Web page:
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North Carolina made these changes Tuesday to unemployment requirements, restaurant operations

North Carolina Governor Roy Cooper is ordering all restaurant dining rooms closed, and is making changes for workers seeking unemployment assistance.
Credit: Cooper

RALEIGH, N.C. — North Carolina Governor Roy Cooper closed restaurant dining rooms and waived requirements for unemployment benefits Tuesday amid the ongoing response to the COVID-19 coronavirus pandemic.

Starting at 5 p.m. Tuesday, all restaurant dining rooms and bars must close, the governor announced upon signing an executive order. Take-out services and grocery stores may continue to operate.

In anticipation of employee layoffs caused by the reduced or closed services, Governor Cooper said North Carolina is waiving requirements otherwise typical of applying for unemployment benefits.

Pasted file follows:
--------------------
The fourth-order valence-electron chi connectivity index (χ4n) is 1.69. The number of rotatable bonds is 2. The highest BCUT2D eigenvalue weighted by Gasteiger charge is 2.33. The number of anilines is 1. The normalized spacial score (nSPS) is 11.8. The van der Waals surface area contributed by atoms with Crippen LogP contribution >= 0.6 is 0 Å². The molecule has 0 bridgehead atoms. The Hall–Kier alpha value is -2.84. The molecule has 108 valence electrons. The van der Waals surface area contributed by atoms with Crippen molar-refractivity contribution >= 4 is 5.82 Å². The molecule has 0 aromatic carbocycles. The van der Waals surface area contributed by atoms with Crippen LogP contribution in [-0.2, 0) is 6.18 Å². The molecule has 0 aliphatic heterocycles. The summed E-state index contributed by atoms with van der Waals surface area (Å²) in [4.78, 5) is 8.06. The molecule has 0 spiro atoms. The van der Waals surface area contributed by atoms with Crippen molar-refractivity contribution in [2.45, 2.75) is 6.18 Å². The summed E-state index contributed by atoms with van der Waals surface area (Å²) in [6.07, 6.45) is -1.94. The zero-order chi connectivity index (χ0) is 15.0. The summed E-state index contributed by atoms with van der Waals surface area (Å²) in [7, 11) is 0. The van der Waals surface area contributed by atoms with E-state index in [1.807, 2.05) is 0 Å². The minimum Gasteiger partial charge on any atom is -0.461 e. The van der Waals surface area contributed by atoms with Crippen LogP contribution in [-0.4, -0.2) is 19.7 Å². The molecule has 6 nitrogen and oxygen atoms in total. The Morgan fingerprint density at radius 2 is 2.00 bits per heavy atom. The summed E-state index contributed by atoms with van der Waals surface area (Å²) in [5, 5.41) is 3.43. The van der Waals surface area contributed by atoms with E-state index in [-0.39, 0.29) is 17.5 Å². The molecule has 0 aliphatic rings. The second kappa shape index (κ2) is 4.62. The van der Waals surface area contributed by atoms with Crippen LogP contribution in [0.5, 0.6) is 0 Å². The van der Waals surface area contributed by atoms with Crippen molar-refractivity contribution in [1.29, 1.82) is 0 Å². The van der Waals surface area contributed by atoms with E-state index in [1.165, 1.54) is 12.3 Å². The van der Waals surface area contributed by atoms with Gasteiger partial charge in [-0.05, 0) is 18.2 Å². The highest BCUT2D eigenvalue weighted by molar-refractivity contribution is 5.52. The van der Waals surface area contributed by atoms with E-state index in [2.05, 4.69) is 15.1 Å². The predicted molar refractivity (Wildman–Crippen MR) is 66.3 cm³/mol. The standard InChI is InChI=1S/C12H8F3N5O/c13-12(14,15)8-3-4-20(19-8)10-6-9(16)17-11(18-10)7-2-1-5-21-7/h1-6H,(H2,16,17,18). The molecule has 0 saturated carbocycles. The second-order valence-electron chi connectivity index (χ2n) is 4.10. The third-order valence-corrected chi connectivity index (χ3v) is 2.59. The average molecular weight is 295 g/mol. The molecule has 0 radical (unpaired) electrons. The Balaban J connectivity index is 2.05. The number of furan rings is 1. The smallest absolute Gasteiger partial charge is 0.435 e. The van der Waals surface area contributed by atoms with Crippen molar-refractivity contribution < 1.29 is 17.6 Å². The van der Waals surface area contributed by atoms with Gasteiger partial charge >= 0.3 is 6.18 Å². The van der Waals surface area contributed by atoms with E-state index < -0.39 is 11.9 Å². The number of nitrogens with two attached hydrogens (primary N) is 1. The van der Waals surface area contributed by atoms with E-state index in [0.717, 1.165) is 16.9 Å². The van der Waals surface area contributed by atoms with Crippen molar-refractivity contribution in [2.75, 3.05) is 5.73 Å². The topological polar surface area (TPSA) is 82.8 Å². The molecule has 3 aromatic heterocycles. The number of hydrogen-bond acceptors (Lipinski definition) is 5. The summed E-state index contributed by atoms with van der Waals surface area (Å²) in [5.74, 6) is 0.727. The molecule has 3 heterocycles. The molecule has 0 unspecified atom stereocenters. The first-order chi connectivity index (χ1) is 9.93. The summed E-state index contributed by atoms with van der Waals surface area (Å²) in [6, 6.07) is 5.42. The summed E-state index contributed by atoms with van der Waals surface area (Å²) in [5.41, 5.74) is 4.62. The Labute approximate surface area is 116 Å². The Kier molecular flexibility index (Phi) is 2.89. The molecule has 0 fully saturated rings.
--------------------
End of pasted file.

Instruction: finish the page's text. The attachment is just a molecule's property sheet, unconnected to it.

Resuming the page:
Those changes to the unemployment process includes:

  1. The removal of the one-week waiting period typically required before someone who lost a job can apply for benefits.
  2. Those unemployed and seeking benefits will not be required to seek additional work during the outbreak.
  3. Employees who lose their job, or in certain cases have their orders reduced, because of the COVID-19 coronavirus are eligible to apply for benefits.
  4. Benefit applications will not need to interview in-person and instead can be interviewed as a part of the application process online or by phone.
  5. Businesses with workers seeking unemployment will not have losses counted against them.

"I know many employers will want to hire many of their employees back when this pandemic subsides," Governor Cooper said.

State officials anticipated additional benefits to be available from the federal government but many of those anticipated benefits have not yet been announced.

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The White House is proposing a roughly $850 bill emergency stimulus to address the economic impact of the new coronavirus, according to sources.

President Trump wants checks sent out to the public within two weeks. 

During a briefing Tuesday at the White House, federal officials did announce

Secretary of Treasury Steve Mnuchin says tax payments will be deferred with no interest or penalties for 90 days.

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